5. How can teams stay on top of threats that target law enforcement agencies’ infrastructure, applications, and data?

St. Laurent Reply:

I see three critical ways law enforcement organizations can protect against targeted threats using Cisco Security portfolio to enhance their cybersecurity posture and harden their defenses. First is to take a holistic approach – one that Cisco can uniquely offer. By integrating security controls across users, devices, networks, clouds and applications, Cisco delivers holistic security across an entire IT environment. This breadth of capabilities enables a layered defense against various threat vectors. As an example, Cisco XDR (Extended Detection and Response) helps intelligently prioritize incidents as well as promote a resilient security strategy using the Cisco Portfolio as well as other vendor products. See my Blog Cisco XDR: SLEDs “SOC in A Box, for detailed information.

The second key factor is incorporating threat intelligence into your defenses. Cisco Talos is baked into and feeds our entire Cisco Security portfolio. Talos’ real-time threat intelligence helps organizations stay ahead of emerging threats.

One example is how our Cisco Next-Generation firewalls inspect and control network traffic, blocking malicious content and preventing unauthorized access. Other examples include how Cisco Secure Email Threat Defense and Cisco Secure Web Appliance protect against emerging phishing, malware and other email and web-based threats.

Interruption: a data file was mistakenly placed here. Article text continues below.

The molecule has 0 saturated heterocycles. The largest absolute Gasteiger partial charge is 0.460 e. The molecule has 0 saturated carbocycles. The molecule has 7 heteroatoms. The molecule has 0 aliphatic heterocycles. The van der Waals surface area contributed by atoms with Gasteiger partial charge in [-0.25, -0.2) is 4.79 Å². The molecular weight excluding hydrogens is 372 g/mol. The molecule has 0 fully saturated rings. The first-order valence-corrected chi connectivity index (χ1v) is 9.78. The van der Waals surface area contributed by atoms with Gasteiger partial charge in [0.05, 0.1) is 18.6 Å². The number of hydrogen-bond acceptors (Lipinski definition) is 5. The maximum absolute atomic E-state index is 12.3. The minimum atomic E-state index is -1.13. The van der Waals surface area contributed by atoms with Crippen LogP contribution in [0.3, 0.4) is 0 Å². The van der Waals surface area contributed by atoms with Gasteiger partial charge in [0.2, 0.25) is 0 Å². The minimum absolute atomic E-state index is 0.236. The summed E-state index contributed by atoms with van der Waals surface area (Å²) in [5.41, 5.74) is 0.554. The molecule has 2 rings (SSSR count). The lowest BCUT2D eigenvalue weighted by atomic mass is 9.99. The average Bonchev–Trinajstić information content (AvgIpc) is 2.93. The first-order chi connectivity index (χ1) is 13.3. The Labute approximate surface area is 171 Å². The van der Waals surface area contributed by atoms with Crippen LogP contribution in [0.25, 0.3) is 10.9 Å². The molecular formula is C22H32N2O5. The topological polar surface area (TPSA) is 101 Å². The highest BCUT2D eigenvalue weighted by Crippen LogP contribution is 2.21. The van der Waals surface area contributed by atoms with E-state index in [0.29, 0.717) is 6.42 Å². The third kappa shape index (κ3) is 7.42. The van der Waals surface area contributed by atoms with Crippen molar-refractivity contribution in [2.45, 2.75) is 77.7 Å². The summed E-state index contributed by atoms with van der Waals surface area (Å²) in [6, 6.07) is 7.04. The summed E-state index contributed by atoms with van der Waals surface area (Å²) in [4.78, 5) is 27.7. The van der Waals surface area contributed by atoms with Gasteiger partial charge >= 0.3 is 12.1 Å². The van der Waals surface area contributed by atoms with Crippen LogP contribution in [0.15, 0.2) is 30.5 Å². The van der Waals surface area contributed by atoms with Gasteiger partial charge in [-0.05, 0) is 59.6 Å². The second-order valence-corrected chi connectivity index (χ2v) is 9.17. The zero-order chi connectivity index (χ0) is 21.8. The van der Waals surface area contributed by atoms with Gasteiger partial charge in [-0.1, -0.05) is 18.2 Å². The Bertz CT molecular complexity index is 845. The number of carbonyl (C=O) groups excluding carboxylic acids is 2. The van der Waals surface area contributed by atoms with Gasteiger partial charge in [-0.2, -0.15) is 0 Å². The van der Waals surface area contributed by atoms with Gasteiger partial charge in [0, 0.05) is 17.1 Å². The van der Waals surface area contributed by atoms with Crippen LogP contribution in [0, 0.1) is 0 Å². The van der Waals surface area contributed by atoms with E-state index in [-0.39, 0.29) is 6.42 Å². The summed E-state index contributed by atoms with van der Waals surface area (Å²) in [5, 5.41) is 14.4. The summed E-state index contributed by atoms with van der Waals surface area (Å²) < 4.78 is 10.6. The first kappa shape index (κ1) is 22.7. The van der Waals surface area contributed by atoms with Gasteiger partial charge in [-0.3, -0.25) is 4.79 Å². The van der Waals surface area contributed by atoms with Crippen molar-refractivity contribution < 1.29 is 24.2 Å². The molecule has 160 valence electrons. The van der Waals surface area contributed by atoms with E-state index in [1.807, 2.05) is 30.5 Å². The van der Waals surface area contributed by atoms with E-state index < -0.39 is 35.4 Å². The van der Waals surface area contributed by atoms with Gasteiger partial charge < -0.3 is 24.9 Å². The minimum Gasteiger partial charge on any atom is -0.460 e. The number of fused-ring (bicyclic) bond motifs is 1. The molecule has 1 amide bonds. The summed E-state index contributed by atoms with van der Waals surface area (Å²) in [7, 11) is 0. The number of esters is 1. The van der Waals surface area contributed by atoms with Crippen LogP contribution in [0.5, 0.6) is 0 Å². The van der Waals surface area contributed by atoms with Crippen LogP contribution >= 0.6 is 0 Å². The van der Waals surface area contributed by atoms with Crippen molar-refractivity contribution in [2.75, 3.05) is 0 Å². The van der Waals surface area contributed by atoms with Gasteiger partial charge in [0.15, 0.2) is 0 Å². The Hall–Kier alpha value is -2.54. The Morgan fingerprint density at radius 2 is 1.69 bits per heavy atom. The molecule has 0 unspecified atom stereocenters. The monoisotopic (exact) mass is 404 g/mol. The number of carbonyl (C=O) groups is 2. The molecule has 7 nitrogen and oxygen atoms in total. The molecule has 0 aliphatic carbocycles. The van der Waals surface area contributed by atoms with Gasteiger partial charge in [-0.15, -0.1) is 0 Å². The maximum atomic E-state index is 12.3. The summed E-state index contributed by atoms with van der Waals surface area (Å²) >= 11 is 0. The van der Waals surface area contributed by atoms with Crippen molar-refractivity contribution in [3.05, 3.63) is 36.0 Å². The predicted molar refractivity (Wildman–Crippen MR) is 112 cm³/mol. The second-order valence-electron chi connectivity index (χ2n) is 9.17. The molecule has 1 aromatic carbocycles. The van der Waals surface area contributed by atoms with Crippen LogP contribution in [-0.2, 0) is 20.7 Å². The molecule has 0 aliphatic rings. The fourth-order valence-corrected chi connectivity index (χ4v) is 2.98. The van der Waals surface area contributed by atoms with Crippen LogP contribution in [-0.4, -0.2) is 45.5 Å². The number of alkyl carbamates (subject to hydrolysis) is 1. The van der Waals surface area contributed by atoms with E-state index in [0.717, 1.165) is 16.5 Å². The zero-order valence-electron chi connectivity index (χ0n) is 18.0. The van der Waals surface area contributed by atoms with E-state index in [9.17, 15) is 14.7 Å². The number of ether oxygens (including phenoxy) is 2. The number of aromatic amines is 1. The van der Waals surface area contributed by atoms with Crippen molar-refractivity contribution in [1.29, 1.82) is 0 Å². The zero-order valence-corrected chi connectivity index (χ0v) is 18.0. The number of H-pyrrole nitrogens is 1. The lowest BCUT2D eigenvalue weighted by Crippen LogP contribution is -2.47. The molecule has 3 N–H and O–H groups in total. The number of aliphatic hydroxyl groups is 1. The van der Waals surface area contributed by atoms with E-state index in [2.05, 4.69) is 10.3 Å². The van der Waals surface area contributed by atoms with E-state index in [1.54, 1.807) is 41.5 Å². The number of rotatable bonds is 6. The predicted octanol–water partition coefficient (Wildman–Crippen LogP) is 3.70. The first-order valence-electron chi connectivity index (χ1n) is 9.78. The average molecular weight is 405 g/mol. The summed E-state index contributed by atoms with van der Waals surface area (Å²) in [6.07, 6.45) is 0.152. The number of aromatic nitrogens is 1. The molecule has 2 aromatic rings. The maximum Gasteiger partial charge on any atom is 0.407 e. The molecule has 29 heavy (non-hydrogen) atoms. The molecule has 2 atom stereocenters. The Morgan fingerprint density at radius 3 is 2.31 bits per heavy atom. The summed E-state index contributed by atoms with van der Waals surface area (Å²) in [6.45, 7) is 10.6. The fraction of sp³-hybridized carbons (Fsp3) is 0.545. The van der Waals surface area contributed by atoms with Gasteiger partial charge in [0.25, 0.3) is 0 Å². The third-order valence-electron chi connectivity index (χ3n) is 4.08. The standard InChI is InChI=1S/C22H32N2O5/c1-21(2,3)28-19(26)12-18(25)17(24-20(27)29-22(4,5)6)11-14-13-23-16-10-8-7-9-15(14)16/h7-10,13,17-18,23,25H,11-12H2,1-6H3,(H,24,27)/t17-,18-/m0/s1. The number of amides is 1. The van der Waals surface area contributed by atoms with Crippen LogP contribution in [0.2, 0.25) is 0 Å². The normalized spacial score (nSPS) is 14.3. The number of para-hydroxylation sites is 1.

Finally, visibility is key. My time with the Director of National Intelligence National Insider Threat Task Force as their chief architect taught me the importance of network visibility and the necessity of behavioral analysis on networks.  Cisco Secure Network Analytics (SNA) (formally known as Stealthwatch) leverages behavioral analytics to establish a baseline of normal network behavior and identify deviations from this baseline that can indicate potential security threats and insider threat activity.  Cisco SNA gains comprehensive visibility into network traffic, applications, and user behavior utilizing your already in place network as a sensor.  With Cisco SNA, you can conduct detailed analysis of security incidents, identify the root cause, and take appropriate remediation actions.

6. Do you have other recommendations for IT teams supporting law enforcement agencies?

Yes. Consider pursuing a zero-trust architecture beyond MFA by implementing Cisco Secure Access solutions, such as Cisco Identity Services Engine (ISE) to control and monitor access to network resources and simplify access management

For more information on how to meet the new CJIS requirements, download our newly published Solution Guide:

Additional resources:
CJIS Security Policy updates for v5.9.2

FBI Criminal Justice Information Services Division – Using Data to assist law enforcement

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“}]]  Hear how law enforcement agencies can more easily meet the new MFA mandates from the FBI CJIS Security Policy using Cisco Duo in this interview.  Read More Cisco Blogs